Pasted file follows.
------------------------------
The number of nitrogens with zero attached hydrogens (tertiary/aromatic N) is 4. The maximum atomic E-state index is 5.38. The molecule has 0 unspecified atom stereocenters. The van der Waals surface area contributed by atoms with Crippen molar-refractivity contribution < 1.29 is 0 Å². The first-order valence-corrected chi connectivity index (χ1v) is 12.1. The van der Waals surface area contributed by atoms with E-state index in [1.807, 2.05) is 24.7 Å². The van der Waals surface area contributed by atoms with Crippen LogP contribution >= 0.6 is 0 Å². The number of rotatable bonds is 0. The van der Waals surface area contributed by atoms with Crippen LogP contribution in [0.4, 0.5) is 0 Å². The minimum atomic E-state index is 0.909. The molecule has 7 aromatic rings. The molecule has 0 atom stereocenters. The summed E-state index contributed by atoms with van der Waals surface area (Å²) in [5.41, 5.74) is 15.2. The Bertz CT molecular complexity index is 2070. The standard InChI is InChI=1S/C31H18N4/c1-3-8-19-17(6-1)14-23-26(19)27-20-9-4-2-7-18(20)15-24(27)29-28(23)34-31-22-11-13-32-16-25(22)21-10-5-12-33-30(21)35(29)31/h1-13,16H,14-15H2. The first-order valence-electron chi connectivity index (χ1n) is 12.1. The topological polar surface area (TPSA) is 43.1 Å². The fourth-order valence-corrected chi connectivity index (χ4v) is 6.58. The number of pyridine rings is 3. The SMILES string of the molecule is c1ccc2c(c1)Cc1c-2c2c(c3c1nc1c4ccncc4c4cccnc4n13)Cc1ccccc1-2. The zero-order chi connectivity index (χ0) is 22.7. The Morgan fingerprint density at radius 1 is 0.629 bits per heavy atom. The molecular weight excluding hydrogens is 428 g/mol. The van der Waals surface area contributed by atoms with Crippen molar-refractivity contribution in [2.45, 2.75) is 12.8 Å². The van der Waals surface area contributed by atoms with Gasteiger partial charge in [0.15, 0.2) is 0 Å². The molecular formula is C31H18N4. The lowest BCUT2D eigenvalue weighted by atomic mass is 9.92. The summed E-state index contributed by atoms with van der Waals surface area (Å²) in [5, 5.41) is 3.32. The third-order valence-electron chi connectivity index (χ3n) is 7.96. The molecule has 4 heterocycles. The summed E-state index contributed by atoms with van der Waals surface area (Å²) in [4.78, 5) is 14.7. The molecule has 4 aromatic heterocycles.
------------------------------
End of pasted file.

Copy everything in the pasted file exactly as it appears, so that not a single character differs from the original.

The number of nitrogens with zero attached hydrogens (tertiary/aromatic N) is 4. The maximum atomic E-state index is 5.38. The molecule has 0 unspecified atom stereocenters. The van der Waals surface area contributed by atoms with Crippen molar-refractivity contribution < 1.29 is 0 Å². The first-order valence-corrected chi connectivity index (χ1v) is 12.1. The van der Waals surface area contributed by atoms with E-state index in [1.807, 2.05) is 24.7 Å². The van der Waals surface area contributed by atoms with Crippen LogP contribution >= 0.6 is 0 Å². The number of rotatable bonds is 0. The van der Waals surface area contributed by atoms with Crippen LogP contribution in [0.4, 0.5) is 0 Å². The minimum atomic E-state index is 0.909. The molecule has 7 aromatic rings. The molecule has 0 atom stereocenters. The summed E-state index contributed by atoms with van der Waals surface area (Å²) in [5.41, 5.74) is 15.2. The Bertz CT molecular complexity index is 2070. The standard InChI is InChI=1S/C31H18N4/c1-3-8-19-17(6-1)14-23-26(19)27-20-9-4-2-7-18(20)15-24(27)29-28(23)34-31-22-11-13-32-16-25(22)21-10-5-12-33-30(21)35(29)31/h1-13,16H,14-15H2. The first-order valence-electron chi connectivity index (χ1n) is 12.1. The topological polar surface area (TPSA) is 43.1 Å². The fourth-order valence-corrected chi connectivity index (χ4v) is 6.58. The number of pyridine rings is 3. The SMILES string of the molecule is c1ccc2c(c1)Cc1c-2c2c(c3c1nc1c4ccncc4c4cccnc4n13)Cc1ccccc1-2. The zero-order chi connectivity index (χ0) is 22.7. The Morgan fingerprint density at radius 1 is 0.629 bits per heavy atom. The molecular weight excluding hydrogens is 428 g/mol. The van der Waals surface area contributed by atoms with Crippen molar-refractivity contribution in [2.45, 2.75) is 12.8 Å². The van der Waals surface area contributed by atoms with Gasteiger partial charge in [0.15, 0.2) is 0 Å². The molecular formula is C31H18N4. The lowest BCUT2D eigenvalue weighted by atomic mass is 9.92. The summed E-state index contributed by atoms with van der Waals surface area (Å²) in [5, 5.41) is 3.32. The third-order valence-electron chi connectivity index (χ3n) is 7.96. The molecule has 4 heterocycles. The summed E-state index contributed by atoms with van der Waals surface area (Å²) in [4.78, 5) is 14.7. The molecule has 4 aromatic heterocycles.